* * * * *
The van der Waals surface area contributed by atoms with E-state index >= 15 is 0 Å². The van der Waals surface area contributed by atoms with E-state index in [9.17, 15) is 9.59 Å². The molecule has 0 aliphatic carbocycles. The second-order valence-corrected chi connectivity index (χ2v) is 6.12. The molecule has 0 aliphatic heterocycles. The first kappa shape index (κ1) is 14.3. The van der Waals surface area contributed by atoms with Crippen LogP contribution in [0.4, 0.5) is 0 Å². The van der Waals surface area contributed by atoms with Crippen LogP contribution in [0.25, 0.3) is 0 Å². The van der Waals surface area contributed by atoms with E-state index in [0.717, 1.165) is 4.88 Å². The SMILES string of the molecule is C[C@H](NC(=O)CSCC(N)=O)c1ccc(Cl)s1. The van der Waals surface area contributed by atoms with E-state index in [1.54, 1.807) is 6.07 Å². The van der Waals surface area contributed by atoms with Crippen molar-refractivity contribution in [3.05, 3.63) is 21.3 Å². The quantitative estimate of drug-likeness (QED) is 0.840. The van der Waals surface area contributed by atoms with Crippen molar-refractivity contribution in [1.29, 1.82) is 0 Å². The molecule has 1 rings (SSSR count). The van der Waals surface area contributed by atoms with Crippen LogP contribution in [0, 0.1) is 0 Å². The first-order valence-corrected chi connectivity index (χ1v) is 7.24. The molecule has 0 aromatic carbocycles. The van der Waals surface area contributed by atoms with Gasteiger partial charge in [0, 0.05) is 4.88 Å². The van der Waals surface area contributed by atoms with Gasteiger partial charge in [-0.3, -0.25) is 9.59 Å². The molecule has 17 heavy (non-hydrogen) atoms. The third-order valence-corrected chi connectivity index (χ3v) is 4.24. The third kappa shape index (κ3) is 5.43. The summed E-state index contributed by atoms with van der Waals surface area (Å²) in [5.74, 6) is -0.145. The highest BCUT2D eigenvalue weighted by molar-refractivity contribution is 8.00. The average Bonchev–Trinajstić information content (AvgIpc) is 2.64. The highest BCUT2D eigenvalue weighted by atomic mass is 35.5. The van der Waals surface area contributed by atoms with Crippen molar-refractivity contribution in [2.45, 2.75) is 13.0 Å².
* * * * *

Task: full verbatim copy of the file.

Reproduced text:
The van der Waals surface area contributed by atoms with E-state index >= 15 is 0 Å². The van der Waals surface area contributed by atoms with E-state index in [9.17, 15) is 9.59 Å². The molecule has 0 aliphatic carbocycles. The second-order valence-corrected chi connectivity index (χ2v) is 6.12. The molecule has 0 aliphatic heterocycles. The first kappa shape index (κ1) is 14.3. The van der Waals surface area contributed by atoms with Crippen LogP contribution in [0.4, 0.5) is 0 Å². The van der Waals surface area contributed by atoms with Crippen LogP contribution in [0.25, 0.3) is 0 Å². The van der Waals surface area contributed by atoms with E-state index in [0.717, 1.165) is 4.88 Å². The SMILES string of the molecule is C[C@H](NC(=O)CSCC(N)=O)c1ccc(Cl)s1. The van der Waals surface area contributed by atoms with E-state index in [1.54, 1.807) is 6.07 Å². The van der Waals surface area contributed by atoms with Crippen molar-refractivity contribution in [3.05, 3.63) is 21.3 Å². The quantitative estimate of drug-likeness (QED) is 0.840. The van der Waals surface area contributed by atoms with Crippen molar-refractivity contribution in [1.29, 1.82) is 0 Å². The molecule has 1 rings (SSSR count). The van der Waals surface area contributed by atoms with Crippen LogP contribution in [0, 0.1) is 0 Å². The first-order valence-corrected chi connectivity index (χ1v) is 7.24. The molecule has 0 aromatic carbocycles. The van der Waals surface area contributed by atoms with Gasteiger partial charge in [0, 0.05) is 4.88 Å². The van der Waals surface area contributed by atoms with Gasteiger partial charge in [-0.3, -0.25) is 9.59 Å². The molecule has 17 heavy (non-hydrogen) atoms. The third-order valence-corrected chi connectivity index (χ3v) is 4.24. The third kappa shape index (κ3) is 5.43. The summed E-state index contributed by atoms with van der Waals surface area (Å²) in [5.74, 6) is -0.145. The highest BCUT2D eigenvalue weighted by molar-refractivity contribution is 8.00. The average Bonchev–Trinajstić information content (AvgIpc) is 2.64. The highest BCUT2D eigenvalue weighted by atomic mass is 35.5. The van der Waals surface area contributed by atoms with Crippen molar-refractivity contribution in [2.45, 2.75) is 13.0 Å².